BACKGROUND: Celiac disease (CD) is increasingly recognized in North America and is associated with a peripheral neuropathy. OBJECTIVE: To report the clinical characteristics and skin biopsy results in patients with CD and small-fiber neuropathy symptoms. DESIGN: Case series. SETTING: Academic peripheral neuropathy clinic. PATIENTS: Eight patients with CD and neuropathy symptoms.Intervention Three-millimeter punch biopsy using the panaxonal marker protein gene product 9.5 to assess epidermal nerve fiber (ENF) density and a gluten-free diet. MAIN OUTCOME MEASURE: Clinical data and ENF density. RESULTS: All patients had asymmetric numbness and paresthesias. Three had more prominent involvement of hands than feet, and 3 had facial numbness. Celiac disease was diagnosed in 5 after their neuropathy began. The following serum antibody levels were elevated: tissue transglutaminase (n = 6), IgA gliadin (n = 4), and IgG gliadin (n = 7). Results of nerve conduction studies were normal in 7 patients. One patient had mildly reduced sural amplitudes. The ENF density was reduced in 5 patients. The ENF density was at the low limit of the normal range in 3 additional patients, 2 of whom had morphologic changes in axons. Three patients had decreased ENF density at the thigh or forearm, which was more severe than at the distal leg, compatible with a non-length-dependent process. Four reported improvement with a gluten-free diet. One had no improvement after 4 months. Symptoms developed in 2 while receiving a gluten-free diet. CONCLUSIONS: Patients with CD may have a neuropathy involving small fibers, demonstrated by results of skin biopsy. The pattern of symptoms, with frequent facial involvement and a non-length-dependent pattern on skin biopsy findings, suggests a sensory ganglionopathy or an immune-mediated neuropathy. Improvement of symptoms in some patients after initiating a gluten-free diet warrants further study.
PMID: 16216941 [PubMed - indexed for MEDLINE]
Neurology. 2003 May 27;60(10):1581-5.
Neurology. 2003 May 27;60(10):1566-8.
Chin RL, Sander HW, Brannagan TH, Green PH, Hays AP, Alaedini A, Latov N.
Peripheral Neuropathy Center, Department of Neurology and Neuroscience, Weill Medical College of Cornell University, New York, NY 10022, USA. Denne e-postadressen er beskyttet mot programmer som samler e-postadresser. Du må aktivere javaskript for å kunne se den.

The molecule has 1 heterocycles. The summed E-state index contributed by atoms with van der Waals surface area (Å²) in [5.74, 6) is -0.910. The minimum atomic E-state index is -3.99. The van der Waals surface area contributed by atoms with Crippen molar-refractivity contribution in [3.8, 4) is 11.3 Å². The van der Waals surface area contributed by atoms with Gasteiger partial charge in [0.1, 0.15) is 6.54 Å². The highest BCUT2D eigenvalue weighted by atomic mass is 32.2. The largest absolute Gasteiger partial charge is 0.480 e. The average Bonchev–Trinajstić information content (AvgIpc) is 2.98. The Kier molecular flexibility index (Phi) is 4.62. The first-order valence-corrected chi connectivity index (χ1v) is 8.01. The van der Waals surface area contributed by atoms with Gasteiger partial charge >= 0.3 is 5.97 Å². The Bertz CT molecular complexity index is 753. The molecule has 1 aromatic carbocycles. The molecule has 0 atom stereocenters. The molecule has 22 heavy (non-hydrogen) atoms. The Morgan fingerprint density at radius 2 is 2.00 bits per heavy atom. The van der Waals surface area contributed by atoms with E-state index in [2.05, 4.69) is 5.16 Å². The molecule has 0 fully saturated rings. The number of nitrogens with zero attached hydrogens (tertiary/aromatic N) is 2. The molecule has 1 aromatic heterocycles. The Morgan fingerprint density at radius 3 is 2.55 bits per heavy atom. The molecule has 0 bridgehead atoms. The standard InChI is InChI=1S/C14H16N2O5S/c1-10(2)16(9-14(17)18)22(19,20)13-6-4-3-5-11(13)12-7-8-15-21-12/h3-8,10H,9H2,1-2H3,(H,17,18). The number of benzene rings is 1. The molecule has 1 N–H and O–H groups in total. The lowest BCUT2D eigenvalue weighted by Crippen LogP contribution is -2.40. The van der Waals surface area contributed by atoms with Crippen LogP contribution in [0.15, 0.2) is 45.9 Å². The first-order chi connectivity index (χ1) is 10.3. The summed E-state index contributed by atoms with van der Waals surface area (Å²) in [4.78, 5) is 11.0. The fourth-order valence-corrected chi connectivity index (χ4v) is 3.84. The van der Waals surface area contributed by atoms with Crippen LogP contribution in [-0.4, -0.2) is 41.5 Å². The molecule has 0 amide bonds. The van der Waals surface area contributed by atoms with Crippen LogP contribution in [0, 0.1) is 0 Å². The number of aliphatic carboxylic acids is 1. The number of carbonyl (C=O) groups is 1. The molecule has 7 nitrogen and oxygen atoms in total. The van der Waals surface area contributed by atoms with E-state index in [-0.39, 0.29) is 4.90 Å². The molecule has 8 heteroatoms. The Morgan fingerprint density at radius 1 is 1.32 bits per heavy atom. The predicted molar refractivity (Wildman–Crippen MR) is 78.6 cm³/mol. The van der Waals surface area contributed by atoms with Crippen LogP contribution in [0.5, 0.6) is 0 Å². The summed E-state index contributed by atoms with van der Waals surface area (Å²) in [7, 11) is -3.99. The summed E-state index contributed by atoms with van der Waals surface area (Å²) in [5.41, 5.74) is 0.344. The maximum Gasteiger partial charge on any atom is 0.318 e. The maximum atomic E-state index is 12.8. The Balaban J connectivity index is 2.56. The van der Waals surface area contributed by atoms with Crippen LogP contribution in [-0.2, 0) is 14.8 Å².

BACKGROUND: Celiac disease (CD) is a chronic inflammatory enteropathy resulting from sensitivity to ingested gluten. Neurologic complications are estimated to occur in 10% of affected patients, with ataxia and peripheral neuropathy being the most common problems. The incidence and clinical presentation of patients with CD-associated peripheral neuropathy have not previously been investigated. OBJECTIVE: To determine the incidence of CD in patients with neuropathy and to characterize the clinical presentation. METHODS: The records of 20 patients with neuropathy and biopsy-confirmed CD were reviewed. RESULTS: Six of the 20 patients had neuropathic symptoms alone without gastrointestinal involvement, and neuropathic symptoms preceded other CD symptoms in another 3 patients. All patients had burning, tingling, and numbness in their hands and feet, with distal sensory loss, and nine had diffuse paresthesias involving the face, trunk, or lumbosacral region. Only two had weakness. Results of electrophysiologic studies were normal or mildly abnormal in 18 (90%) of the patients. Sural nerve biopsies, obtained from three patients, revealed mild to severe axonopathy. Using the agglutination assay, 13 (65%) of the patients were positive for ganglioside antibodies. Excluding patients who were referred with the diagnosis of celiac neuropathy, CD was seen in approximately 2.5% of all neuropathy patients and in 8% of patients with neuropathy and normal electrophysiologic studies seen at our center. CONCLUSION: CD is commonly associated with sensory neuropathy and should be considered even in the absence of gastrointestinal symptoms.
PMID: 12771245 [PubMed - indexed for MEDLINE]